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What ever happened to caring about the customer?
Bill Roberts 

(Travel Watch's Publisher)

On and off, I have been involved in travel for over 25 years. During that time, many changes have taken place … some good, but most bad, … if you are a traveler. Here is some resent background on the industry so you can relate to this story.

I remember when Travel Agents searched out the best deals, booked flights, and got tickets for the average flyer. They could actually make a living at it, if they were good. The airlines depended on agencies for their livelihood. Good agents knew how to get things done. They knew where the bargains were and dealt with all of the problems and calls for you.

That is a thing of the past. About 10 years ago, the airlines began limiting the amount that they would pay agents for doing their jobs. First they cut the commission rates, and then they put a $50 cap on any ticket sold. This essentially killed the travel agency business, unless you were taking a tour or a cruise. Even these have become less profitable for the agencies. The businesses that used to provide a free service to the customer are now forced to charge a fee just to issue a ticket. This has basically killed the agency business because it took away the primary source of revenue it had.

Obviously there are good and bad with every change. For a while, tickets were cheaper. The airlines were actually able to sell the tickets for less because they almost no commission to pay. But the consumer has given up the convenience of making one call to a knowledgeable agent, giving them the times and dates, and having them do the work of finding the best rates and airlines to fly … and being paid by the airlines to do it. They were able to check almost all of the airlines at once. Now consumers have to either call each airline individually, or check out each airlines web site. Many airlines won’t even tell you the other competition in the market. They have told their employees to tell phone customers that they don’t have the information available.

Under normal circumstances, I think this would have eventually backfired on the airlines, but as it turned out, the Internet saved the airlines. With almost everyone now on line, people can pop on and check for flight availability and pricing in just a few minutes. They were also helped by companies like Priceline and Cheap Tickets. These companies make deals with the airlines to sell available seats at discounted prices. The problem is that these companies have very restrictive policies and give very little, if any service after the ticket is issued. In some cases, as with Priceline, you can’t even determine the carrier. As a matter of fact, in many cases the tickets are worthless if they aren’t used for the dates originally ticketed (which means that you have to take out flight cancellation insurance which eats up most of the savings-but is almost imperative with these types of companies). In one case, one of these companies wanted to charge me a $175 fee for changing the ticket because I was sick, and ordered not to fly by my doctor. The original ticket was only $298 to begin with. By going directly to the airline, I avoided all but $50 of the fee, but I had to go directly to the airport. They wouldn’t do a thing over the phone.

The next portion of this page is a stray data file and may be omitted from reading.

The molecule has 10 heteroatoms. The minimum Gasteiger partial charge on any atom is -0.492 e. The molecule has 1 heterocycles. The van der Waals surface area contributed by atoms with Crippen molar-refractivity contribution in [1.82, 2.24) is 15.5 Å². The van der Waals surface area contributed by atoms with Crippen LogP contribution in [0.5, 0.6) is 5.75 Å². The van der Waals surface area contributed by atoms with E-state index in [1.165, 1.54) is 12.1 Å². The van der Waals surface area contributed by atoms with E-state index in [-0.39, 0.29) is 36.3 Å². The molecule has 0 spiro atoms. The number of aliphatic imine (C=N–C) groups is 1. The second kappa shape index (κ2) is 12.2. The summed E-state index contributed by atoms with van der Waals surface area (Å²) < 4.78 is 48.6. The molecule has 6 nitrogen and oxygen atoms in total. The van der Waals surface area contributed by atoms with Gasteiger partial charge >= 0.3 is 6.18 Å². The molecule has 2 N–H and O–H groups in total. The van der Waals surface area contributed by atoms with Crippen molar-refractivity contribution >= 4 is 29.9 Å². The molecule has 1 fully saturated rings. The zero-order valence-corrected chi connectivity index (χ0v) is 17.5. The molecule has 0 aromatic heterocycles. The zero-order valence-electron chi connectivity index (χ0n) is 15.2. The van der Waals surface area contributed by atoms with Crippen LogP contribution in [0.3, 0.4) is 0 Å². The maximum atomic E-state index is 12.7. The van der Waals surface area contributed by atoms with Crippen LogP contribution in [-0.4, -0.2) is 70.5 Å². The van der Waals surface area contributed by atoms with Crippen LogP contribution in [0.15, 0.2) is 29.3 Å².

As a warning, things are going to get worse … much worse. If things go as they have for the last 15 years, the next step is that the airlines either eliminate, or more probably cut back on the telephone agents that we call for booking flights. Many already have, if the longer waiting times are any indication. And the people answering the phones have less authority to deal with problems that used to be handled with a minimum of hassle. They want people to go to the Internet because it costs them less. NOW UNDERSTAND THAT I AM NOT SAYING TO ANYONE THAT THEY AREN’T ENTITLED TO A PROFIT. That is why people go into business. I AM saying that people should understand what they are giving up, and the true cost of the product. Companies can only do what consumers allow them to do.

Just yesterday there was news report that many food and consumer product manufacturers have been dropping the amount of product that they are putting into their packages. They do this because it is less obvious than to raise the prices on their products. Consumers are more likely to ignore the small size difference than they are to realize that there was a price increase. The candy industry was famous in their use of this. They kept the pricing the same but made the bar smaller. Instead of a 15 oz. Box of cereal, they now have 14 ˝ oz at the same price. The report said that it was perfectly legal to do this because the size is required to be on the packages. But how many people that buy things, over and over again, really look at the size. Unless you are buying a box of diapers that used to have 44 diaper and now has only 38, you probably won’t even realize it. Can you really tell if you are getting 8oz of potato chips, or just 7 ˝oz? With the travel industry, they are doing the same thing, but consumers aren’t as aware of what they are giving up.